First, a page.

How to Reach the Masses: An Appreciative Inquiry Study of Women Clergy in the African American Baptist Church
Donna Patterson Hawkins
The glass ceiling prevents women and minorities from moving up into the upper echelons in secular organizations. For African American women the ceiling is more concrete; however, for ordained women clergy there is a stained glass ceiling which prevents numerous women from obtaining a senior pastor role. This study assessed senior women pastors and other ministers who have past and present affiliations with the General Baptist State Convention of NC, Inc. (GBSC) and the New Hope Association (NHA). Assessment was completed through interviews with the senior women pastors and interviews conducted via a workshop named How to Reach the Masses which was attended by a core group of NHA ministers. The Appreciative Inquiry (AI) process was used to determine if AI can serve as an effective communication tool in helping other ordained women clergy within the Baptist denomination obtain senior pastor roles. The glass, concrete, and stained glass ceilings, coupled with African American Baptist history and struggles of women, were reviewed to understand issues which affect past and present women ministers. Through qualitative methods which include interviews, personal observation, and a focus group, AI findings proliferated an appreciation of “what it is we do right” versus “what it is we do wrong” and worked towards gaining a significant understanding as well as generating a model of helping women clergy potentially fulfill their calling by God in becoming senior pastors.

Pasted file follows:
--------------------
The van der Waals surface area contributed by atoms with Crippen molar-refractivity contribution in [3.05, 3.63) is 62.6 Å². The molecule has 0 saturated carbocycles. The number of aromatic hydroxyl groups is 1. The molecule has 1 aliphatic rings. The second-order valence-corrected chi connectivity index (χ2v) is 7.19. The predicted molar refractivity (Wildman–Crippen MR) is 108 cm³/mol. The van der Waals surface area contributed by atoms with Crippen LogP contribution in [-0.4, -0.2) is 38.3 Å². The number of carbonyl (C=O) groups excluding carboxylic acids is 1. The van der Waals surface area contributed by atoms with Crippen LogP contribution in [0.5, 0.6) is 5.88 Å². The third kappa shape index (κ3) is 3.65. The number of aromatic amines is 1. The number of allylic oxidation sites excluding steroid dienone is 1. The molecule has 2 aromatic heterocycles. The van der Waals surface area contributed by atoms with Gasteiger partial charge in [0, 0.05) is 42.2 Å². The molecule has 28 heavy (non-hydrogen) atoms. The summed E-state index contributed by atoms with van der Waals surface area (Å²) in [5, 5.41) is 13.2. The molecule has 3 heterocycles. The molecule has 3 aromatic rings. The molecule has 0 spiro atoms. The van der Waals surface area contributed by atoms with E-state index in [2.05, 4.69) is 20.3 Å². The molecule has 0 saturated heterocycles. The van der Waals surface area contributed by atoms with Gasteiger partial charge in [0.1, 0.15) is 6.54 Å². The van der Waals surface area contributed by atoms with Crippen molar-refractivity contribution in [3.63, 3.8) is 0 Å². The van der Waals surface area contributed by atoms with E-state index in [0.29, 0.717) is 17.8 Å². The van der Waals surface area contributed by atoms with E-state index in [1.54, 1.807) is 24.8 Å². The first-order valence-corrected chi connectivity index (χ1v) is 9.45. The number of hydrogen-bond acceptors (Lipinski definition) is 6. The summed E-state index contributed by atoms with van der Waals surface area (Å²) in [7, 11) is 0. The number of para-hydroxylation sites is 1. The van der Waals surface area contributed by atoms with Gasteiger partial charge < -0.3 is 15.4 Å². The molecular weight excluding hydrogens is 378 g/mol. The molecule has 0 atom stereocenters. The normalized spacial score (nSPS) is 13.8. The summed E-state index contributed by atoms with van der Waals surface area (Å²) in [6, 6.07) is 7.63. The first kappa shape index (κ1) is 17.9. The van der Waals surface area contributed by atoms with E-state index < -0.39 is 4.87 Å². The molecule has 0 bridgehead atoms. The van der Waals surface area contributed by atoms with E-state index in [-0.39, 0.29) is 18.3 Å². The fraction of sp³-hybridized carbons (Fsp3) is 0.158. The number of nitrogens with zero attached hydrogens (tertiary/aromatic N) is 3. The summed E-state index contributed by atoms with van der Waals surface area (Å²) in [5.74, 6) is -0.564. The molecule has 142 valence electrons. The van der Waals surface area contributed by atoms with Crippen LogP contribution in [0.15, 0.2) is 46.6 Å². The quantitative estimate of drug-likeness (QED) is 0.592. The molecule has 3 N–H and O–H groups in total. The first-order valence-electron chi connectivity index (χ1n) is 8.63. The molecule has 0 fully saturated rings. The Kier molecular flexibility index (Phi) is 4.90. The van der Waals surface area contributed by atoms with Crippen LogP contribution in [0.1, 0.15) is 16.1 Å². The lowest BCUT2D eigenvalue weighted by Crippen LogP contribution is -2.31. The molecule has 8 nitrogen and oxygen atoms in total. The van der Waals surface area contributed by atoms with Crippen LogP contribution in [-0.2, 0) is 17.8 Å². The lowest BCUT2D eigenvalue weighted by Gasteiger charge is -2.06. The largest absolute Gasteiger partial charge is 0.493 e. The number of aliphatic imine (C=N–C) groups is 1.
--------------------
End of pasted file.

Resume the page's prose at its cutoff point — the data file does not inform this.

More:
Regent students, staff, and faculty: Available in full text from Regent University Library
Non-Regent researchers: Available in full text from UMI Dissertation Services